Nora Nadjarian lives in Nicosia, Cyprus. She is an award-winning poet and author of short fiction. Her work deals with the themes of women, refugees, identity, exile, love and loss, as well as the political situation in Cyprus.
Best known for her short story collection Ledra Street (2006), she has had poetry and short fiction published internationally. She has been cited or published in the Guardian, the Irish Times and the Telegraph and has also won prizes and commendations in international competitions, including the Commonwealth Short Story Competition, the Binnacle International Ultra-Short Competition and the Seán Ó Faoláin Short Story Prize. In 2022 her story "Doors" was included in the Wigleaf Top 50 Short Fictions of the year.
Her work was included in A River of Stories, an anthology of tales and poems from across the Commonwealth, Best European Fiction 2011 (Dalkey Archive Press), Being Human (Bloodaxe Books, 2011) , Capitals (Bloomsbury, 2017), The Stony Thursday Book (Limerick, 2018) and Europa 28 (Comma Press). Her latest book is the collection of short stories Selfie (Roman Books, 2017). Her short plays Mermaid and Catalina were performed at the Old Red Lion theatre in London.
Nora has represented Cyprus at literary events and festivals in Europe and elsewhere, including Frankfurt Book Fair and Dresdner Bardinale and within the framework of EU2016, in the poetry project In European Poetry I want to live (Amsterdam). She was a speaker and workshop facilitator at the Flash Fiction Festival in Bristol and writer-in-residence at Goga Publishing House (Slovenia) in 2019. She presented her latest work at the Literarisches Colloquium (Berlin) in July 2019. The Hay Festival selected her to represent Cyprus in the project Europa28: Visions for the Future in 2020.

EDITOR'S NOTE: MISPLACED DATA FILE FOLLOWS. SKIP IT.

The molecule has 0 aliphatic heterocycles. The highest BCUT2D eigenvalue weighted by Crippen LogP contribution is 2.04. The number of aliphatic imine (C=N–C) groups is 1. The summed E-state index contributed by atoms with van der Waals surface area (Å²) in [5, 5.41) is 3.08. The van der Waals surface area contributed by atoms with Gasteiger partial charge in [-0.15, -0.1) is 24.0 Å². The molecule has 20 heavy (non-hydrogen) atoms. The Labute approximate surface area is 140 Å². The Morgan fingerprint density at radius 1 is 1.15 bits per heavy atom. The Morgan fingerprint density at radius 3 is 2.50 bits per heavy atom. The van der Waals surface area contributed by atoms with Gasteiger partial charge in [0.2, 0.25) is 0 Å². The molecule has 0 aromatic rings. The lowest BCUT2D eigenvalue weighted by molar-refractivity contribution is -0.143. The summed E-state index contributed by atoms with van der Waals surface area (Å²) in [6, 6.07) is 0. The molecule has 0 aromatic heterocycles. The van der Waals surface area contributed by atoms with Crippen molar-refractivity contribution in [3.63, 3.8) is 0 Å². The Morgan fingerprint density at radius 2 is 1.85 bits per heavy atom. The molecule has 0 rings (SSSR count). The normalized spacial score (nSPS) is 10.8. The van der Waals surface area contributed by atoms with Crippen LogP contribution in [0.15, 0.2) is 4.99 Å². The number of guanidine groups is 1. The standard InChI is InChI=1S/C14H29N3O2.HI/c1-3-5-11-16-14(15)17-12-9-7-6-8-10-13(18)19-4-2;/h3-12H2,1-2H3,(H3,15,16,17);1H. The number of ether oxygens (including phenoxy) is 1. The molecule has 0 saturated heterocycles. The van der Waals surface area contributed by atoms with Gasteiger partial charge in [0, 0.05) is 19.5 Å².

In 2022 she won the Anthropocene Valentine’s Day poetry competition, was a finalist in the Mslexia poetry competition and was nominated for the Forward Prize for best single poem. She has work forthcoming from Broken Sleep books and Poetry International, and was recently involved in a Poetry Society/EUNIC project where she produced new work in collaboration with Jacqueline Saphra.
She has a special interest in the teaching of creative writing. In recent years she has facilitated several creative writing workshops – in English, Greek and German – at schools, universities and prisons in Cyprus and Germany.
With poems that both captivate and question, Nadjarian's voice proves attentive to the fluctuating pulses of this world. REBECCA GOSS
Nora Nadjarian's intensely colourful, image-filled poems offer us a view of the world from surreal and fresh perspectives. But do not be fooled: these poems are not afraid to point the reader’s attention directly at the heart of human violence and conflict. JACQUELINE SAPHRA
Nora Nadjarian's remarkable stories demonstrate the infinite flexibility and potential of the short story form. They are at once poignant, witty, stylish, and beautifully observed miniatures of magic realism. They manage to be both experimental, pushing the boundaries of the form outwards, and instantly engaging. This is a wonderful collection of mingling, overlapping, conflicting and converging voices. JONATHAN TAYLOR
A compelling and poetic collection of short stories with a dark underbelly, full of raw emotion and human truth. Stories of women making sense, taking action and nursing wounds inflicted by men, by fate and historic events, by dark family secrets and haunting memories. EVE MAKIS
Nora Nadjarian’s distilled short stories are abrupt and intense, as invigorating and aromatic as a double shot of literary espresso. ANJALI JOSEPH
Nora Nadjarian’s heart-warming ‘Hummingbird’ unfolds over four acts, and artfully explores language, geography and identity. LAILA OBEIDAT, London Magazine
Of the six vignettes, the most Almodóvar-like was Nora Nadjarian's Catalina (actors: Mischa Huijsmans, Sophie Olivia) with plot twists, high drama, shouts, pistols and wild imaginings." **** LONDONTHEATRE1.COM